A wooden Buddha statue boasts a mossy patina.
From forest paths to formal gardens, sculpted objects to speckled pots, there are many ways to add moss as a fascinating accent to your garden
Don’t we all just love moss? Firm, yet fragile, moist and soft, deep-chartreuse mosses and dusky blue-green lichens add a sense of lushness and character to any B.C. garden. Fall is the perfect time to add the beauty of moss to your landscape, when moisture is high and cool weather provides optimum conditions for it to take off.
First, collect a few handfuls of local moss (from your backyard) and allow it to dry for a week or so inside. Next, chop the dried moss finely until you have 250 mL (1 cup) of material. Using an old blender (pick one up from a thrift store), blend the chopped moss with 500 mL (2 cups) of regular buttermilk.
With a paintbrush, brush the moss-milk concoction onto selected objects (best made from stone, wood or leather) wherever you would like moss to appear. Place the objects in a shady, moist spot outside and in two to four weeks you should see moss develop. To speed things up, wrap your treated object in clear plastic. And if you need to fill in any gaps, affix bits of fresh moss using a hot glue gun.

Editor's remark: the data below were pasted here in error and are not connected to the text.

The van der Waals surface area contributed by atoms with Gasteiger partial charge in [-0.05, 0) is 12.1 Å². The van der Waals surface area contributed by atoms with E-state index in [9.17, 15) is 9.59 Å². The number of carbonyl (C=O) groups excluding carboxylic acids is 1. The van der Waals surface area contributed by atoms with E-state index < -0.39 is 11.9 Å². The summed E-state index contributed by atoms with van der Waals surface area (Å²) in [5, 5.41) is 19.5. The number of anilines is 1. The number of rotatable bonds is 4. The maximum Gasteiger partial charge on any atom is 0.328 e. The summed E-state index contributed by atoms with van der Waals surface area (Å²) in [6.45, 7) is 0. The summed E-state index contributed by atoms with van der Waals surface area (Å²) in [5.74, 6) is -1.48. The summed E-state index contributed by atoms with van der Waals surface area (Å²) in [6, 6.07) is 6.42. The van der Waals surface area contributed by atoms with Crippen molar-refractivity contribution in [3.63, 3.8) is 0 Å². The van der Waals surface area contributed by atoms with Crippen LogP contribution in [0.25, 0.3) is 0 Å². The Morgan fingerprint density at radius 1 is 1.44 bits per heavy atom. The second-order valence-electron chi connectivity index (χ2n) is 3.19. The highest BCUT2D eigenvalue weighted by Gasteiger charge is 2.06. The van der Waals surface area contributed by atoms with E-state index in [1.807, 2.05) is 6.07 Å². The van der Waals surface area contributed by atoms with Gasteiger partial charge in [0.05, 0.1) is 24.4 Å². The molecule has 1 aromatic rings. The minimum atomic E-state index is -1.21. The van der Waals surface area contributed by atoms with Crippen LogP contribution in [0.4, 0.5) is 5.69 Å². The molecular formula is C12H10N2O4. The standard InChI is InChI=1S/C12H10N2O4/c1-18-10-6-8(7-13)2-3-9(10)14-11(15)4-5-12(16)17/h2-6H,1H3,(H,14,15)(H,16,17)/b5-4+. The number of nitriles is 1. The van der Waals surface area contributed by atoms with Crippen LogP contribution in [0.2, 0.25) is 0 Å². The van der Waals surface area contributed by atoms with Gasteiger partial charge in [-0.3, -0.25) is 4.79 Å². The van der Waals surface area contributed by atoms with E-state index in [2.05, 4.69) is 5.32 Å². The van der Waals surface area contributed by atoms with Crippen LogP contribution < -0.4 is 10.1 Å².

These old leather boots were made for moss!
Cultivating a sheet of moss is easy. Simply collect a small strip of moss (from your backyard), removing it carefully to keep the soil intact. Clear a place (expose the soil) in a similar location that is flat, shaded and moist. Place your moss soil-side down on the new patch. Water and wait. In a few months growth will fill out and provide you with a small blanket of mossy material.
To make a hanging moss garden, sandwich sheets of moss between two shallow metal mesh ornaments (as shown) or craft your own ornaments using woven wire such as chicken wire. Water your new sculpture well and keep it moist. Hang it in a shady location.
Lichen is soft and powdery and often grows on local trees. If you like the look, you can encourage lichen to grow on a variety of materials including metal (especially if the metal is old and rusty already). First, lift some lichen by rubbing lichen-rich tree bark gently with a rag. Transfer the lichen to your chosen object by pressing the rag onto the surface. Set the treated object in a moist, shady place and the lichen should start growing within several weeks. If not, simply reapply until you achieve the desired effect.
Rusty and small metal objects are good hosts for lichen.